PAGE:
The PAStart Communication Action Series

VAPING Toolkit

  • 1 in 4 high school students reported vaping in the past month.
  • Vaping is linked to an increased risk of COVID-19 among teens.
  • 99% of vape products contain nicotine.
  • Teens who use e-cigarettes are four time more likely to smoke tobacco later.
  • A new study finds that vaping is not a safe alternative to smoking and may be more harmful than tobacco cigarettes.
  • Be empathetic.
  • Try to recall what is was like to be a teenager.
  • Know what to ask.
  • Be an attentive listener.
  • Employ Positive Parenting techniques.
  • Avoid criticism.
  • Commit to patience.
  • Share facts and resources.
  • Answer questions honestly and directly.

The best time to talk to your teens about vaping is before they start.

The tobacco industry markets vaping products to your teens and pre-teens using teen-friendly flavors to mask the taste of nicotine and other chemicals. Know how these tactics create a culture of misinformation among your teen’s social group.

Vaping has quickly risen to one of the most common substance use behaviors among teens. One in five high school students reported vaping in the past month.* According to the Surgeon General, vaping has now reached “epidemic proportions among this population.” Vaping is inhaling the aerosol produced when using an electronic combustion device (Juul, PuffBar and others). Ingredients found in these aerosols can include nicotine, formaldehyde, lead, marijuana (THC), and other toxic and addictive chemicals.

Due to their small size, most vape devices are easy to hide. As one design becomes familiar, new streamlined devices hit the market all the time and can resemble USB drive sticks, cell phones, pens, and lipstick. Some are disposable and others are rechargeable.

Health effects from vaping can include coughing and wheezing, mood swings, headaches, seizures, vomiting, asthma, and lung disease.* Additionally, vaping has been demonstrated to negatively affect teens’ attention span, learning, and impulse control in school, sports and social environments.*

Parents and caregivers are engaged in a balancing act between granting young people their freedom and keeping them safe. Therefore, it is important when talking to the young person in your life, that you do so being mindful of the suggestions outlined in the toolkit and utilize the resources for support.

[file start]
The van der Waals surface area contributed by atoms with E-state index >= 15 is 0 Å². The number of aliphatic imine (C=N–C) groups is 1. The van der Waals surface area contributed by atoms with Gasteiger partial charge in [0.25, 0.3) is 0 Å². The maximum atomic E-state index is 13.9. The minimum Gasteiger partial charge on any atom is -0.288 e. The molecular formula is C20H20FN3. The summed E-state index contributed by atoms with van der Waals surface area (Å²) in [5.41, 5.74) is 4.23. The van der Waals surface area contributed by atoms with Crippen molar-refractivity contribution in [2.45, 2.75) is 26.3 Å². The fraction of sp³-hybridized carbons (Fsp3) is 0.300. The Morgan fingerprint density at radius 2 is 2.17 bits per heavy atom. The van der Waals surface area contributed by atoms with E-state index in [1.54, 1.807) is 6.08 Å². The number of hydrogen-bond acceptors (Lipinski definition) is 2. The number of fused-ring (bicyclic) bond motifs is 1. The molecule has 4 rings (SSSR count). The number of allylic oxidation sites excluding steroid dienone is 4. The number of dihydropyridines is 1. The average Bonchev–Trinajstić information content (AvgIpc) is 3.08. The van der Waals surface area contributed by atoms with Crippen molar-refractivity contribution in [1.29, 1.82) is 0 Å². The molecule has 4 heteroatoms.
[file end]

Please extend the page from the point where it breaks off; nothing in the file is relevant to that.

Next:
Marketing 101: Know Your Audience

Teen-targeted vape flavors on the market include Apple Juice Box, Bubblegum, Kool-Aid, Gummi Bears and Fruit Loops.


Now that you know, where do you start? Learning these facts is an important first step. But it’s crucial to create a plan for on-going open communication, and to be mindful of engaging your teen with respect. Positive role modeling, compassion and speaking the truth will go a long way to help you take action effectively.

1. Before You Talk: Be Ready to Listen.

A conversation is a two-way street. Mutual respect, transparency, compassion and hearing what your teen says will go a long way toward giving your facts and position more clout. Your teen started vaping for a reason. Start there. IMPORTANT: No single resource is a magic bullet. Assemble all the available tools at your disposal into your playbook. Start with this PDF by the CDC: Talk With Your Teen About E-cigarettes: A Tip Sheet For Parents*

2. The Conversation: Look for Your Moment.

There is no “one size fits all” time or way to initiate a conversation like this. Your teen’s reactions are likely to be affected in part by their age and maturity level. The best results come from authentic connection. Watch for the right lead-in. Avoid confrontation. Maintaining patience and empathy will build a foundation of trust. The Children’s Hospital of Colorado breaks down the conversation according to the age of your teens in this guide: CHCO-Vaping Provider Handout*

3. You've Gotten Their Attention: Now What?

Your teen may be vaping for social reasons. Find out what he or she thinks they know about vaping. Chances are they are unaware of the vast potential for harm. The tobacco industry spends millions of dollars marketing these products as fruity water vapor. Provide answers to questions and dispel misconceptions. Appeal to their good judgment. The American Lung Association offers ways that lead to healthy conversation scenarios in this discussion. Check out their website

4. Great Start: Don’t Stop!

Continue the conversation. These tools can help formulate your communication plan, but e-cigarettes contain highly addictive substances. One talk is probably not going to be enough. Your teen is going to need ongoing support to help them quit. Keep the lines of communication open and the discussion alive. Discover resources together and encourage them to be part of the process. One of the best tools available to help your teen to feel empowered to quit – on their own terms – is*

Regardless of all the resources that tobacco companies pour into their marketing, the truth is out there and readily available. All these tools and more are on the Use our collection of materials to create a strategy that will engage and empower you and your teen. They’re all designed to help you get started.